Report: Amish Gene Mutation Linked To Lower Heart Disease

Every now and again the Amish make news for a genetic study that may hold solutions to health problems that plague the general population. This latest one just reported today concerns heart health. The story from Inverse:

The Amish of Lancaster County are an example of a “founder population,” an isolated population of people who are all relatively similar in terms of their genes, meaning this subset has less genetic variation than the entire U.S. population. In turn, their genetic architecture offers scientists a distinct study opportunity — the ability to pinpoint genes associated with specific diseases.

“To me, it’s a goldmine of identifying genetic variants,” May Montasser, a University of Maryland genetic researcher, tells Inverse.

Now, Montasser and her colleagues report they have struck a nugget.

WHAT’S NEW — In a new study in Science, Montasser and her team describe their discovery of a genetic variant among a group of 7,000 Old Order Amish that is correlated with lower levels of “bad” cholesterol (low-density lipoprotein (LDL) cholesterol, in science terms). This is the cholesterol that builds up around arteries, and that can lead to and worsen heart disease.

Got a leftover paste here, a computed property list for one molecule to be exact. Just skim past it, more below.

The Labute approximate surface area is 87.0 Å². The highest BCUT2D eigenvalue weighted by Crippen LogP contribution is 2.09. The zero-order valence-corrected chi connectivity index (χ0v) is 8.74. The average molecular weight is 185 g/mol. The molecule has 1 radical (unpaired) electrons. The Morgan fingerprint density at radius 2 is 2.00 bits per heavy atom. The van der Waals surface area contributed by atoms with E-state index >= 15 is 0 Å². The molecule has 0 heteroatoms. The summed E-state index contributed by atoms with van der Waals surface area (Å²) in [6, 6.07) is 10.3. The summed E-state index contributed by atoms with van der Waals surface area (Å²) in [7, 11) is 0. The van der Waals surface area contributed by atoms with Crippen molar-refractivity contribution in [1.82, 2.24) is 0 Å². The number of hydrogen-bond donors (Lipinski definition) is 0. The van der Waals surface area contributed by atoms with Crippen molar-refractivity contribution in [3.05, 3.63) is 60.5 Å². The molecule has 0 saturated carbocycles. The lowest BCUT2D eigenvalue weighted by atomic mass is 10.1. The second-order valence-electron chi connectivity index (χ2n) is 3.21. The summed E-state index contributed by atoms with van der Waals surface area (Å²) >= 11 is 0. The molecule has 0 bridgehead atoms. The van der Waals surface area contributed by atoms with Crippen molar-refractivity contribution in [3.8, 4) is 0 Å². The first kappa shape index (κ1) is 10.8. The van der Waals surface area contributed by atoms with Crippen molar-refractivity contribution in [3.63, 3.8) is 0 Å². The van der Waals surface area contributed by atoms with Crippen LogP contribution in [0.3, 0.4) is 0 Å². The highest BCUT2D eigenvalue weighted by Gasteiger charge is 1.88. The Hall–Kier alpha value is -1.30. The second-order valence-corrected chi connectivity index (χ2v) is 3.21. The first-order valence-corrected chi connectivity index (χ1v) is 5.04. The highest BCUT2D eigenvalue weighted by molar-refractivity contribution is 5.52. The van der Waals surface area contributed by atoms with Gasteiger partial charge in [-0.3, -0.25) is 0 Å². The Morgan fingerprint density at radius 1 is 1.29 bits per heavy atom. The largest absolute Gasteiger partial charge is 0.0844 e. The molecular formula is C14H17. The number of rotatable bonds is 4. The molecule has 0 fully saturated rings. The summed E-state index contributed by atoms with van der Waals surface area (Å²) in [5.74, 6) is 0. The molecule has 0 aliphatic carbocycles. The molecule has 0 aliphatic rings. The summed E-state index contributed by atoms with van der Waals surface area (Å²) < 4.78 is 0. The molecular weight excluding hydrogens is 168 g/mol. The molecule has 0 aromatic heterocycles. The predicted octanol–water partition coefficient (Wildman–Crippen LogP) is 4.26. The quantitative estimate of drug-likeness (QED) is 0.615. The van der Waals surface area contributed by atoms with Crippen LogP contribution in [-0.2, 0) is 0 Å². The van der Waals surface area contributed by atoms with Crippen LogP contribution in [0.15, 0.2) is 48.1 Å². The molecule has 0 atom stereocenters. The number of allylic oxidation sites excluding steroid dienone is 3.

They followed that discovery to unlock some additional information on how the gene’s expression may safeguard heart health.

More background including on how Amish contribute to genetic research:

Since 1995, the Amish Research Program at the University of Maryland School of Medicine has partnered with the Amish community, many of whom have offered blood samples and health histories, leading to some discoveries about the genetic underpinnings of type 2 diabetes, heart disease, blood pressure, and weight gain.

In the new study, the researchers analyzed genetic sequencing data from 7,000 Old Order Amish volunteers. They found a missense variation in a gene-encoding protein — “missense” means there is a change to one amino acid, or building block, in the protein. Some 12 percent of the Amish group have the mutation — but is exceedingly rare in the general population; the researchers found just eight copies of the mutation after searching through 140,000 whole-genome sequences stored in a reference biobank.


The variant discovered in the study is associated with lower levels of LDL cholesterol. To test the idea further, the researchers used genetically modified lab mice. The mice with a genetic variant similar to the one found in the Amish had an average of 38 percent less LDL cholesterol when compared to typical levels for that species of mice.

Researchers found another pleasant surprise, too. They discovered a decrease in fibrinogen, a protein that is associated with blood clots that is another risk factor for heart disease.

More work remains to be done, but this may end up leading to a gene therapy to combat “bad” cholesterol. It would be pretty incredible if looking back 20 or 50 years from now we see that research on the Amish has led to major improvements in fighting various diseases plaguing modern society today. This unusual population has really been a boon to researchers, and great that the Amish, despite not being a population you readily associate with rigorous scientific research, are contributing to the advancement of health sciences and knowledge in their own way. Another fairly recent example of this type of thing was the discovery of a “longevity” gene in an Indiana Amish population in 2017.

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